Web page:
Paul Brown, Scott Taylor and Jarred Maclachlan

Located in Silverdale, in the sunny north, Deep Creek Brewing Company has been brewing premium craft beers for the last eight years, and according to Jarred Maclachlan, co-founder, they have had a ton of fun along the way. The Deep Creek Brewing Company is built on friendship, family and camaraderie, and when combined with a passion for brewing and adventure, consumers are gifted a flavour journey through Deep Creek’s brews. Maclachlan’s journey with brewing began in his garage, with Paul Brown, where the pair looked to produce beers initially for their friends and family. “This hobby quickly became an obsession, and the demand for our beer grew to a point where we needed to find a way to brew and serve our customers on a commercial scale.” Teaming up with Scott Taylor, a man with a wealth of hospitality experience, the trio created their brewpub ‘home’ in Browns Bay, where they could serve their beers alongside food. “At the time, we were the only brewery/brewpub on the North Shore, and we spent a lot of time educating our customers on the flavour profiles of our beer.” The demand in the brewpub began to outstrip Maclachlan and the team’s ability to produce their beer, so they built a production brewery—the powerhouse behind their beer production.

Brewer checking brew kettle

“Our approach to creating great beer is always driven from a sense of adventure. Our brewers are inherently creative people, and by utilising an enormous variety of ingredients, we aim to create beers that are adventurous, exciting and thirst-quenching.” Maclachlan said that the team focus on ensuring that the ingredients of the beer work together in a way that is challenging and satisfying to the drinker—especially for those seeking something a little different.

The Deep Creek range consists of everything from sessionable everyday styles, such as lagers, pilsners, and pales ales, to offerings a little different, with their IPAs and sour style beers. “In creating such flavours, we offer something for beer drinkers and non-beer drinkers alike; this is why our Tiki Range of sour style beers has a wide appeal, especially with people who think they didn’t like beer—they just hadn’t discovered the different flavours of these styles.”


The modern beer scene sees a myriad of beer flavours available, but Maclachlan identified one particular factor in producing a ‘great’ beer. “The key to a great beer is balance, whatever the style, the flavours need to balance.” In addition to balance, Maclachlan noted that healthy fermentation and great packaging are also contributing factors to the overall appeal of a beer. “Creating great beer starts with selecting the best quality ingredients, requires laser-like attention to detail to ensure quality controls are achieved during the brewing and packaging process and requires a huge amount of careful handling from packaging to the consumer’s glass.”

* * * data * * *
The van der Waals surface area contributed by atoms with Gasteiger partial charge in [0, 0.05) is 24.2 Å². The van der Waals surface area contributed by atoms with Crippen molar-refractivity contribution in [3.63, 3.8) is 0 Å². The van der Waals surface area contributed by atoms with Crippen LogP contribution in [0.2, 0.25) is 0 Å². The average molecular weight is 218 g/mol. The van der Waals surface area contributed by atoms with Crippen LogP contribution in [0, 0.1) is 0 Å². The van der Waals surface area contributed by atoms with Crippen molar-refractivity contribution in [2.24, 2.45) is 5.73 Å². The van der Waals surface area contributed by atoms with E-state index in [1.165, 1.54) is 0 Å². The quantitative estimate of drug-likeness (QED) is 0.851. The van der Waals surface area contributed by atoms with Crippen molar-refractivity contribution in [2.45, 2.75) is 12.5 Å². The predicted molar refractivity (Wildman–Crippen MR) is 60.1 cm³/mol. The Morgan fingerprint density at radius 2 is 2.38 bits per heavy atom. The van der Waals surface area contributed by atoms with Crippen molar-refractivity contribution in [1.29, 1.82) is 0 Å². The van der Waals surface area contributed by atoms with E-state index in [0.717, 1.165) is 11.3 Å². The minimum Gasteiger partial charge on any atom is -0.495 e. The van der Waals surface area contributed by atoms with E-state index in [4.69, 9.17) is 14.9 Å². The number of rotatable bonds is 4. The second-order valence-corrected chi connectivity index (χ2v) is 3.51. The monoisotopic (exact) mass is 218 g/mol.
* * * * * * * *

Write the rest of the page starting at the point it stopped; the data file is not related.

Per capita, New Zealand has the most craft breweries, something that Maclachlan said helps raise the quality of our beers higher and higher. Our craft beer industry is exciting and dynamic, something that allows consumers a lot of choices, and encourages brewers to develop their beer knowledge properly. “With this level of competition in the market, consistent, high-quality beer is as essential to our business, as is producing new and interesting styles and flavours that appeal to consumers.” Although New Zealand’s craft beer market might be saturated, Maclachlan noted the high level of cooperation and collaboration between breweries. “The great thing about the craft beer scene is the level of collaboration that is at play, not only between craft brewers but also with hop and malt growers, hospitality venues, etc. All of these people play an important role in building the profile of flavour-fuelled beer.”

Aloha, Wai Kiki, Lava lava, Lagerita cans

Maclachlan expects that alongside quality, sour beers and IPAs will continue to develop as trends in the beer scene. Sour beers will continue to evolve, said Maclachlan, incorporating everything from slightly tart and easy drinking styles through to complex barrel sours. In the IPA world, he said, “IPAs are here to stay and will continue to morph into various incarnations as season, ingredients and brewers’ imaginations continue to evolve.” On top of these trends, low- and no-alcohol options are becoming popular amongst consumers, perhaps something that the craft beer clientele may be slightly resistant to. “Craft beer drinkers are drinking for quality; it is about exploring and appreciating the many flavours that craft beer offers, rather than sitting back drinking quantity. As with any business involved in the alcohol industry in New Zealand, we advocate for enjoying our beer responsibly.” Having said this, perhaps there is a gap for craft beers that can provide to this low- and no-alcohol market, considering the competition the wider market sees.

Looking ahead, Deep Creek is focussing on growth, both within the New Zealand market and the export market. “Export is necessary for our business’ growth, particularly as New Zealand now has such a crowded market, and it becomes more difficult to get shelf space in a store and a tap at a bar. To stay in the game, breweries need to be smart with their business models as well as ensuring that the quality of the product is never compromised.” Having said this, Deep Creek has been founded on the shared passion of pushing the creative boundaries of beer—something that is sure to continue to be the main focus for all involved.